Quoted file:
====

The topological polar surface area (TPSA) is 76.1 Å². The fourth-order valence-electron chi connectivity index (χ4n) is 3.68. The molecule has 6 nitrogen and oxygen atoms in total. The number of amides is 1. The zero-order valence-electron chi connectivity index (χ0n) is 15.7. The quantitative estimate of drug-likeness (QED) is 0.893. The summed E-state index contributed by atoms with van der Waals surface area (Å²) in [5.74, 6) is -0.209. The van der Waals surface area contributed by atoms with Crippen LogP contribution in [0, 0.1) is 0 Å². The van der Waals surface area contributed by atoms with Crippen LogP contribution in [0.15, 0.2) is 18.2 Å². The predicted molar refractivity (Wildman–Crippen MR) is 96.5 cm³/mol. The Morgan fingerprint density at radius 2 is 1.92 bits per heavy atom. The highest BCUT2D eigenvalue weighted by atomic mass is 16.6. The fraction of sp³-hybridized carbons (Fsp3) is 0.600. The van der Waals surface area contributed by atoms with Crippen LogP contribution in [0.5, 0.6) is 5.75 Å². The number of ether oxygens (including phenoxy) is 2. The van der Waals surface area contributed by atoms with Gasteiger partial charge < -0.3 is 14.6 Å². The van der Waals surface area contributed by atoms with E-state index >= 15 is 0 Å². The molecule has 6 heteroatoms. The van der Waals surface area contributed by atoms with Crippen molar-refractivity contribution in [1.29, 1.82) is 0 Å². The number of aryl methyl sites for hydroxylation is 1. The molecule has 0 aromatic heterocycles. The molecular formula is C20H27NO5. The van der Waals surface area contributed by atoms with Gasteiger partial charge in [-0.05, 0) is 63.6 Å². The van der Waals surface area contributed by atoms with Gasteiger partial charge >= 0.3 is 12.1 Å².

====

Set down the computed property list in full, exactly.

The topological polar surface area (TPSA) is 76.1 Å². The fourth-order valence-electron chi connectivity index (χ4n) is 3.68. The molecule has 6 nitrogen and oxygen atoms in total. The number of amides is 1. The zero-order valence-electron chi connectivity index (χ0n) is 15.7. The quantitative estimate of drug-likeness (QED) is 0.893. The summed E-state index contributed by atoms with van der Waals surface area (Å²) in [5.74, 6) is -0.209. The van der Waals surface area contributed by atoms with Crippen LogP contribution in [0, 0.1) is 0 Å². The van der Waals surface area contributed by atoms with Crippen LogP contribution in [0.15, 0.2) is 18.2 Å². The predicted molar refractivity (Wildman–Crippen MR) is 96.5 cm³/mol. The Morgan fingerprint density at radius 2 is 1.92 bits per heavy atom. The highest BCUT2D eigenvalue weighted by atomic mass is 16.6. The fraction of sp³-hybridized carbons (Fsp3) is 0.600. The van der Waals surface area contributed by atoms with Crippen LogP contribution in [0.5, 0.6) is 5.75 Å². The number of ether oxygens (including phenoxy) is 2. The van der Waals surface area contributed by atoms with Gasteiger partial charge < -0.3 is 14.6 Å². The van der Waals surface area contributed by atoms with E-state index >= 15 is 0 Å². The molecule has 6 heteroatoms. The van der Waals surface area contributed by atoms with Crippen molar-refractivity contribution in [1.29, 1.82) is 0 Å². The number of aryl methyl sites for hydroxylation is 1. The molecule has 0 aromatic heterocycles. The molecular formula is C20H27NO5. The van der Waals surface area contributed by atoms with Gasteiger partial charge in [-0.05, 0) is 63.6 Å². The van der Waals surface area contributed by atoms with Gasteiger partial charge >= 0.3 is 12.1 Å².